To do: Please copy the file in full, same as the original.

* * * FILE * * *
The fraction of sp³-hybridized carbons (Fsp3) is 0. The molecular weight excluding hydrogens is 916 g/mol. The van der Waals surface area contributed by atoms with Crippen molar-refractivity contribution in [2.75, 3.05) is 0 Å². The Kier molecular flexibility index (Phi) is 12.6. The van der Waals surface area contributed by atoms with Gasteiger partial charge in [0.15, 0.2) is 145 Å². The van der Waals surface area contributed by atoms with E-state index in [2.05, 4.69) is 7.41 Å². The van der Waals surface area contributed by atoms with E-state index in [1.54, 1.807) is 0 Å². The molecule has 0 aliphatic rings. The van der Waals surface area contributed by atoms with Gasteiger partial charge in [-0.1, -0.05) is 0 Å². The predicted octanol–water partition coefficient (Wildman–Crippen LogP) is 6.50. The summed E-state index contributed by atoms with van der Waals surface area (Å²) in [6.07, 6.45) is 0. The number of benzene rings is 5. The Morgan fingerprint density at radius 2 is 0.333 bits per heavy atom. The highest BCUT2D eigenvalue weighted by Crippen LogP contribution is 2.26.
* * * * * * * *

The fraction of sp³-hybridized carbons (Fsp3) is 0. The molecular weight excluding hydrogens is 916 g/mol. The van der Waals surface area contributed by atoms with Crippen molar-refractivity contribution in [2.75, 3.05) is 0 Å². The Kier molecular flexibility index (Phi) is 12.6. The van der Waals surface area contributed by atoms with Gasteiger partial charge in [0.15, 0.2) is 145 Å². The van der Waals surface area contributed by atoms with E-state index in [2.05, 4.69) is 7.41 Å². The van der Waals surface area contributed by atoms with E-state index in [1.54, 1.807) is 0 Å². The molecule has 0 aliphatic rings. The van der Waals surface area contributed by atoms with Gasteiger partial charge in [-0.1, -0.05) is 0 Å². The predicted octanol–water partition coefficient (Wildman–Crippen LogP) is 6.50. The summed E-state index contributed by atoms with van der Waals surface area (Å²) in [6.07, 6.45) is 0. The number of benzene rings is 5. The Morgan fingerprint density at radius 2 is 0.333 bits per heavy atom. The highest BCUT2D eigenvalue weighted by Crippen LogP contribution is 2.26.